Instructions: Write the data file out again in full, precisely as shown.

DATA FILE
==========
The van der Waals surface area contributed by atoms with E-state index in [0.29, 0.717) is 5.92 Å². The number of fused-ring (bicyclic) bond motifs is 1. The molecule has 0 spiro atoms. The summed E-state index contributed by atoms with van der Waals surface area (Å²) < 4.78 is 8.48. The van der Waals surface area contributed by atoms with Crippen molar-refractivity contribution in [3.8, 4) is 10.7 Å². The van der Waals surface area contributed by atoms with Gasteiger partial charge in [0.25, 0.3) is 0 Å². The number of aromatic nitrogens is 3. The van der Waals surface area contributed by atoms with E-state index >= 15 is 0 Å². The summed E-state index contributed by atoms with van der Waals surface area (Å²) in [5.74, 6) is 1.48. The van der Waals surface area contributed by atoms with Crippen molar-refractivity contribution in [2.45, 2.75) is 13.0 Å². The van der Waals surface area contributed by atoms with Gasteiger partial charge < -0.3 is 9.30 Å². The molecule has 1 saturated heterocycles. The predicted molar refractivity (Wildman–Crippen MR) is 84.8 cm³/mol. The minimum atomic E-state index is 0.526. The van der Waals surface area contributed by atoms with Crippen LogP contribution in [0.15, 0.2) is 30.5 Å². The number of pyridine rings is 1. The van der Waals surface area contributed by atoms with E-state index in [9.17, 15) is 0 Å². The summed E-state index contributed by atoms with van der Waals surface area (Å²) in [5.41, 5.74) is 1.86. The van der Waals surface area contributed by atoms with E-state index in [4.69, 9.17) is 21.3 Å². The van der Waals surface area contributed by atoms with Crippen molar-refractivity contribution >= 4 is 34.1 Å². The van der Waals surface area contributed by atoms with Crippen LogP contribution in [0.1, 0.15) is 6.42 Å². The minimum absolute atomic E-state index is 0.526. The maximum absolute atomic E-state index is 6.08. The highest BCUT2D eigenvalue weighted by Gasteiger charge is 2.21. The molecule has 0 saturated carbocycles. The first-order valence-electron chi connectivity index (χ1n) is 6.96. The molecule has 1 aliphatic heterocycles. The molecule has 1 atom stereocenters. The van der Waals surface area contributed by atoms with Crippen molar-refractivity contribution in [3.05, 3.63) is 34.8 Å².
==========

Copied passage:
The van der Waals surface area contributed by atoms with E-state index in [0.29, 0.717) is 5.92 Å². The number of fused-ring (bicyclic) bond motifs is 1. The molecule has 0 spiro atoms. The summed E-state index contributed by atoms with van der Waals surface area (Å²) < 4.78 is 8.48. The van der Waals surface area contributed by atoms with Crippen molar-refractivity contribution in [3.8, 4) is 10.7 Å². The van der Waals surface area contributed by atoms with Gasteiger partial charge in [0.25, 0.3) is 0 Å². The number of aromatic nitrogens is 3. The van der Waals surface area contributed by atoms with E-state index >= 15 is 0 Å². The summed E-state index contributed by atoms with van der Waals surface area (Å²) in [5.74, 6) is 1.48. The van der Waals surface area contributed by atoms with Crippen molar-refractivity contribution in [2.45, 2.75) is 13.0 Å². The van der Waals surface area contributed by atoms with Gasteiger partial charge < -0.3 is 9.30 Å². The molecule has 1 saturated heterocycles. The predicted molar refractivity (Wildman–Crippen MR) is 84.8 cm³/mol. The minimum atomic E-state index is 0.526. The van der Waals surface area contributed by atoms with Crippen LogP contribution in [0.15, 0.2) is 30.5 Å². The number of pyridine rings is 1. The van der Waals surface area contributed by atoms with E-state index in [9.17, 15) is 0 Å². The summed E-state index contributed by atoms with van der Waals surface area (Å²) in [5.41, 5.74) is 1.86. The van der Waals surface area contributed by atoms with E-state index in [4.69, 9.17) is 21.3 Å². The van der Waals surface area contributed by atoms with Crippen molar-refractivity contribution >= 4 is 34.1 Å². The van der Waals surface area contributed by atoms with Crippen LogP contribution in [0.1, 0.15) is 6.42 Å². The minimum absolute atomic E-state index is 0.526. The maximum absolute atomic E-state index is 6.08. The highest BCUT2D eigenvalue weighted by Gasteiger charge is 2.21. The molecule has 0 saturated carbocycles. The first-order valence-electron chi connectivity index (χ1n) is 6.96. The molecule has 1 aliphatic heterocycles. The molecule has 1 atom stereocenters. The van der Waals surface area contributed by atoms with Crippen molar-refractivity contribution in [3.05, 3.63) is 34.8 Å².